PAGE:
The best part about inspiration is that it isn’t an end goal as much as it is a conduit to constant improvement. The order of greatness or inspiration isn’t a chicken-and-egg problem. An inspired mind does great things. Greatness doesn’t bring inspiration, but is accentuated by inspiration.

So how does any of this work? Simple. It is focus and repetition that make up the mastery of any practice, and inspiration is no different.

I’m not expecting you to waltz from depression into creative mania. Start small and start easy. You are not defined by what has happened to you but by what you’ll do with it. Look to begin your day with being thankful for what you have. If you don’t think you have much, thank yourself for your sanity. Thank yourself for the fact that you can read what’s been written here and derive meaning from a set of symbols on a screen. It’s not an ability you should take lightly.

Let the emptiness and pointlessness of what you’re feeling hit you like a truck, life’s best experienced that way. When you’re going to sleep and the noise within pushes you to open your eyes, don’t. For another five minutes, let it overwhelm you, feel every inch of your body and soul ache with the random chaos you’ve grown weary of. And then, use that base to build something. Wake up knowing that you will isolate your state of mind, your inspired state of mind, from your circumstances, because you really can’t control the latter.

The qualities you need to realise your vision for a successful life – attention, inspiration, strength and endurance – are finite. These also grow through practice, the benefits compounding over each of day of effort, a wall built brick by brick. Lay a brick down.

To you who wanted to say something in that meeting today but didn’t

To you who actually quite likes your job, but won’t say so for fear of standing out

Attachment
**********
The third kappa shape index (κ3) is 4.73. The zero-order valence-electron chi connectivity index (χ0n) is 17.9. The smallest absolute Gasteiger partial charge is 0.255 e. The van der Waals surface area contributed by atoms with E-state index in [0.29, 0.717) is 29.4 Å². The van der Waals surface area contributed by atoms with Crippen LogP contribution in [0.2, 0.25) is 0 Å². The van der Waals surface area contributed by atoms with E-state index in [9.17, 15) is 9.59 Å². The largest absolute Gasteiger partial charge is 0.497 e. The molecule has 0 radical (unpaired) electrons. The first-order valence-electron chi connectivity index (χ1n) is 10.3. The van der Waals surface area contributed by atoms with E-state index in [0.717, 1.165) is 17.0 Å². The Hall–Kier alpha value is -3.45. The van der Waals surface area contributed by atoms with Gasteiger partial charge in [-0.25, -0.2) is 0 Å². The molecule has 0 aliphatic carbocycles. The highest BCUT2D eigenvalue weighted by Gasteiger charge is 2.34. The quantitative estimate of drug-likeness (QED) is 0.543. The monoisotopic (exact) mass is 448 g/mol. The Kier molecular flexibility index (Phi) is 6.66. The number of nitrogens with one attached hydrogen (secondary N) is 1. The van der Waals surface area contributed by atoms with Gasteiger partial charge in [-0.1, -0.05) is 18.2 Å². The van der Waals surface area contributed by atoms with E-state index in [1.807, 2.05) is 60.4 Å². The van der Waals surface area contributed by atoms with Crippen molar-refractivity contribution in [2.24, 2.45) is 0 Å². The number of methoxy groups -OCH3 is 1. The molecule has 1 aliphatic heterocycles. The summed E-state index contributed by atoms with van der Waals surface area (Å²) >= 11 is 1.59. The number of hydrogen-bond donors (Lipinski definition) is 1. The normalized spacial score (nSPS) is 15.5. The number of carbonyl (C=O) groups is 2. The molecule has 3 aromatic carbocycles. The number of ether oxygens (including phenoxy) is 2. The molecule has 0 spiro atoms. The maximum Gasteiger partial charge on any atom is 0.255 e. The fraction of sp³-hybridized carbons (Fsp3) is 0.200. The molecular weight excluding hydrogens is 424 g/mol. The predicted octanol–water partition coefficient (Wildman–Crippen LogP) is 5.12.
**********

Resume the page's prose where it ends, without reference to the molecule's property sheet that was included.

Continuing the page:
To you who doesn’t like starting sentences with ‘here’s my idea’ or ‘I’m good at’

To you who wakes up wondering ‘really? Is this it?’

Keep fighting. Stay inspired.

It really is the truest statement of anarchy against an increasingly dystopian world narrative.

The unbearable virtue of cleaning

The uncluttered comes to a head

The uncluttered comes to a head

The mind has a funny way of racing at the quietest of times. It’s almost some sort of thermodynamic balance between the internal and the external. It is in these moments that I’ve told myself to focus on a hobby, something that you do for the sake of doing something and perhaps, in some cases, even to the point of mastery.

Food is one area I’d found solace in – both cooking and eating. Creating food can be quite a rewarding experience, especially for the pedantic. For years, the solace of creating an elaborate meal helped immerse the mind. The absence of a kitchen in my current digs has put paid to that option.

There we are then. Under the sheets wanting to make more of ‘quality leisure’, especially now having read about the benefits of focused recreation. ‘It rehabilitates the mind’ (excellent!), ‘invigorates the soul’ (serious?), and ‘supercharges creativity’ (where do I sign up?).